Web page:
About a year ago, I wrote about a bizarre situation in Massachusetts in which many of the state’s SWAT teams had incorporated, which they argued made them private corporations that were immune to open records requests.

This week, the ACLU of Massachusetts settled its lawsuit against a consortium of police agencies in the area. From the press release:

The Northeastern Massachusetts Law Enforcement Council (NEMLEC) has settled a lawsuit brought by the American Civil Liberties Union of Massachusetts and agreed that its records are subject to the state public records law. Today, the parties asked the Suffolk County Superior Court to enter a proposed judgment reflecting that understanding. This effectively ends a dispute that began more than two years ago when NEMLEC initially refused to provide the public with information about its activities. The motion is currently awaiting a judge’s approval.

NEMLEC, a group of 61 police and sheriff departments in Middlesex and Essex counties, oversees several operational units and receives government grants and taxpayers’ dollars. Its Special Weapons and Tactics (SWAT) team uses armored vehicles, automatic weapons and combat gear to carry out military-style operations, including forced entries into homes to serve search warrants.

In 2012, the ACLU of Massachusetts requested records relating to NEMLEC’s SWAT team and other operations as part of its efforts to document regional policing operations and the militarization of police. NEMLEC refused to allow access to those records, claiming that its records were outside the reach of the public records law. The ACLU of Massachusetts filed suit in state court in June of last year to obtain the documents.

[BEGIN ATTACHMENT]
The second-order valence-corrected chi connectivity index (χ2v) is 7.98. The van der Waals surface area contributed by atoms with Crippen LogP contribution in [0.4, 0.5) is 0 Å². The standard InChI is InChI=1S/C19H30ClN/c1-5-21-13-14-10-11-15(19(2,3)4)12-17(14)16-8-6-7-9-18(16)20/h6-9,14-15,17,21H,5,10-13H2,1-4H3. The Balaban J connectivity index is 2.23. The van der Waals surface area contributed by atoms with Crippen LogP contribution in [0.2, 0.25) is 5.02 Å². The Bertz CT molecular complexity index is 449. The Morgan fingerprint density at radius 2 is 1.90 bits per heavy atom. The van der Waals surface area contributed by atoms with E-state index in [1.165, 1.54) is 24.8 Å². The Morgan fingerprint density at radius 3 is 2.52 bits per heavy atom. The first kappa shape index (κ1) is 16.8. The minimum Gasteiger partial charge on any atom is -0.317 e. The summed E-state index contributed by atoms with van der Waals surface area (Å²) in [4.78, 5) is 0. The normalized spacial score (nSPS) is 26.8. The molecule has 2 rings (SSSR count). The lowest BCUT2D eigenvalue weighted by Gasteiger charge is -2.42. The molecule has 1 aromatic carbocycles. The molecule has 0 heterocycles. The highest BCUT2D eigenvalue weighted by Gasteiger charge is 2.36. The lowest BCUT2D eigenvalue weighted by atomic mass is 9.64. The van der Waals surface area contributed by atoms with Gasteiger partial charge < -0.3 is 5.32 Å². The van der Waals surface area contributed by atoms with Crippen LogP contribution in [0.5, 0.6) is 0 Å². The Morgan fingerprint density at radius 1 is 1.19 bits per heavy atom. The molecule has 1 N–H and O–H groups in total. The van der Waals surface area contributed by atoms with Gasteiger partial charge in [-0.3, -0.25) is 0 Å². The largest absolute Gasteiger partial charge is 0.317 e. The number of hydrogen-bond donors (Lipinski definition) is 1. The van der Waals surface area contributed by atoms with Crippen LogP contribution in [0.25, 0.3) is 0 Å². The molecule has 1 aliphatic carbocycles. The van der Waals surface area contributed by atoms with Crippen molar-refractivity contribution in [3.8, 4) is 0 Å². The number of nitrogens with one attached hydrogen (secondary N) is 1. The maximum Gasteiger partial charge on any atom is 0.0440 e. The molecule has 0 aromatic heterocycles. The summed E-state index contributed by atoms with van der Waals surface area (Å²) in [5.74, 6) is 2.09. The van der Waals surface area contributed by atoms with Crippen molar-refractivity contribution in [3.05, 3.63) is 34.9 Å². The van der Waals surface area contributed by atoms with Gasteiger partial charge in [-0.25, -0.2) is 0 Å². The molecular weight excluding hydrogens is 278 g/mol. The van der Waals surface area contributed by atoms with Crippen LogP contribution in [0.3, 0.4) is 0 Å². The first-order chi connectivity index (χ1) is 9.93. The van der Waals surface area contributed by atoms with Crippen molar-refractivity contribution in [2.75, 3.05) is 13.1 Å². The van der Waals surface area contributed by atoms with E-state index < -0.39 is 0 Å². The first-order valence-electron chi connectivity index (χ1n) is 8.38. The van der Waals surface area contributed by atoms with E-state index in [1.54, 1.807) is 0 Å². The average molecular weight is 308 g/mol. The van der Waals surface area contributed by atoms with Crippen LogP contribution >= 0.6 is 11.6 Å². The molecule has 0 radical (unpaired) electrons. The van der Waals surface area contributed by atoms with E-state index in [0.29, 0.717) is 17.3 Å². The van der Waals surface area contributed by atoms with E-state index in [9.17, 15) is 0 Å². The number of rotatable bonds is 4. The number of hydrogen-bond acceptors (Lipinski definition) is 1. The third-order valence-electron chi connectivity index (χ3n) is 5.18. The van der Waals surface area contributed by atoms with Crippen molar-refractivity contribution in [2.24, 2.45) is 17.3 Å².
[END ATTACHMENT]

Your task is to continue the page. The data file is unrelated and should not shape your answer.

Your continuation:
NEMLEC ultimately reversed its position and agreed that its records are subject to the public records law. In keeping with its revised position, NEMLEC released more than 900 pages of documents about its activities to the ACLU of Massachusetts, including SWAT team after-action reports, policies, financial statements and training materials. The ACLU of Massachusetts is reviewing the documents and will release them to the public, along with in-depth analysis, shortly.

In the end, this is a victory for transparency. But it’s a begrudging sort of victory when it takes a lawsuit and a year for a police agency to finally agree that it’s subject to the same laws and transparency requirements as any other government entity.